grayrose: (Default)
([personal profile] grayrose Apr. 3rd, 2009 06:03 pm)
Some reasons why my academic peers and students could figure out I am a writer:
  • I say things like, "This is just a form rejection."
  • I measure output in word count, not in pages. E.g. Student,  "How many pages should my paper be?" Rose: "About 1500 words."
  • I count how many words until tenure.
  • I call my academic writing "nonfiction"
  • I am fond of telling my students, "Stephen King writes 2000 words a day! Come on, you can write this measly 250-word paper!"
  • When confronted with a statement "How writers think about this, we will never know" (Mieke Bal, Narratology) I quickly respond with, "Actually, we do know," and a longish explanation.
  • When asked, "How do you know all this?" I mumble, "I have been doing informal interviews with writers for a project."




From: [identity profile] shweta-narayan.livejournal.com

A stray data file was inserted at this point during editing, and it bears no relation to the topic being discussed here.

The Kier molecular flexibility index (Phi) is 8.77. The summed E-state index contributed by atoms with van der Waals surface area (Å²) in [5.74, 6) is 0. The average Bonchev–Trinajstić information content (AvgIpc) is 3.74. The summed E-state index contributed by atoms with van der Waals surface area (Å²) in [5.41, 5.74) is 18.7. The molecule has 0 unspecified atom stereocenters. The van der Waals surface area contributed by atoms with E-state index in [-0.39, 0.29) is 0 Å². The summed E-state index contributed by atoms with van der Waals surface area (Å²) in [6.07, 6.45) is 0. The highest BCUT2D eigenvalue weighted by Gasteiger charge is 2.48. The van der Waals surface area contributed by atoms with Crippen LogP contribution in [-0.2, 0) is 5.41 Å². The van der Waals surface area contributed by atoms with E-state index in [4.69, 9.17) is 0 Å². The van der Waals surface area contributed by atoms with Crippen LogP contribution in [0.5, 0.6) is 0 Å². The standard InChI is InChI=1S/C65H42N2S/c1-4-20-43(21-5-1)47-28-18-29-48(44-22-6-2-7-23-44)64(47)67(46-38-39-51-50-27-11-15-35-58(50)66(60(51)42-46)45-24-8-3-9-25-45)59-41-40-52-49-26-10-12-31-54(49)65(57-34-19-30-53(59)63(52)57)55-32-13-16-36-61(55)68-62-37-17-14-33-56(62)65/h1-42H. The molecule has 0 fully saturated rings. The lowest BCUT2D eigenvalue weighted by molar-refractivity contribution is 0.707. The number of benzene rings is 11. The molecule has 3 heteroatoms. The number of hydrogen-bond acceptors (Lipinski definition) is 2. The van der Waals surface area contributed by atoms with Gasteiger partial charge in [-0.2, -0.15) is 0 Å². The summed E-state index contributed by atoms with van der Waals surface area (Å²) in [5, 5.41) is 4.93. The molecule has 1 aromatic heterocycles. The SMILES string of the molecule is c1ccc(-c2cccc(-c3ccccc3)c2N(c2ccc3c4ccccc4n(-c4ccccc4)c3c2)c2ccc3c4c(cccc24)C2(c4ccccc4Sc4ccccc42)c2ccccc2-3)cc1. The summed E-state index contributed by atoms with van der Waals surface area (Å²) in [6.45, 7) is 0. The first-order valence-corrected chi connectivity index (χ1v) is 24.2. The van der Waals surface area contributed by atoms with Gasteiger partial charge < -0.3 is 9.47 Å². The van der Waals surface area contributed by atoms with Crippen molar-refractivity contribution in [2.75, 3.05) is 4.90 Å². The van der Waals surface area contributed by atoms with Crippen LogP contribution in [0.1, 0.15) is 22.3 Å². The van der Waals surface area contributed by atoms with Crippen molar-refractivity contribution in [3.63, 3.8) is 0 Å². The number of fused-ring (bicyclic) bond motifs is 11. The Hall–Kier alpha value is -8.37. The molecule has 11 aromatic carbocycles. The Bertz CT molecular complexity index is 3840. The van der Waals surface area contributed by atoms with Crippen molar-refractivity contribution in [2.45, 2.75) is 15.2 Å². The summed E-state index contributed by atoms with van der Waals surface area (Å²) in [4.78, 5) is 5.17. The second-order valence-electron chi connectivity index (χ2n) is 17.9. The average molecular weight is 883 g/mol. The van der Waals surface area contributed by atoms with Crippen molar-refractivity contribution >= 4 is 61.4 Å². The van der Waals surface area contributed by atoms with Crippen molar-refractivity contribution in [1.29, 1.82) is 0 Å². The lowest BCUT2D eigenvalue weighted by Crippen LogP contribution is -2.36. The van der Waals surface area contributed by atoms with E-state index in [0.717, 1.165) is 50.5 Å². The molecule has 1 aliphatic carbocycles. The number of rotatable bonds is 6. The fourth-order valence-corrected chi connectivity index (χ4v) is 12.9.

Hee!

Fortunately this mostly means that only academics who have a clue about writers (and thus might be sympathetic)would figure it out.

From: [identity profile] grayrose76.livejournal.com


Yes, and I was almost ousted once by a very, very senior and rather famous professor who is "trying her hand at fiction". She was the last person on earth I wanted to figure this out, so I had to talk very quickly to cover up.

From: [identity profile] elsmi.livejournal.com


"Oh, a lot of my friends are writers" works to cover most of those. (Maybe not "nonfiction".)

(Would anyone not a writer themselves even recognize the term "form rejection"?)

From: [identity profile] grayrose76.livejournal.com


I also say "A lot of my friends are writers," although the other comes often as well...

Everybody recognizes "rejection," but I have baffled many a student by "form rejection". (I mean, if a graduate school sends you a letter saying "we had many qualified applicants this year", it *is* a form rejection!)
ext_3729: All six issues-to-date of GUD Magazine. (Default)

From: [identity profile] kaolinfire.livejournal.com


When confronted with a statement "How writers think about this, we will never know" (Mieke Bal, Narratology) I quickly respond with, "Actually, we do know," and a longish explanation.

:hee:

When asked, "How do you know all this?" I mumble, "I have been doing informal interviews with writers for a project."

ROFL!
.

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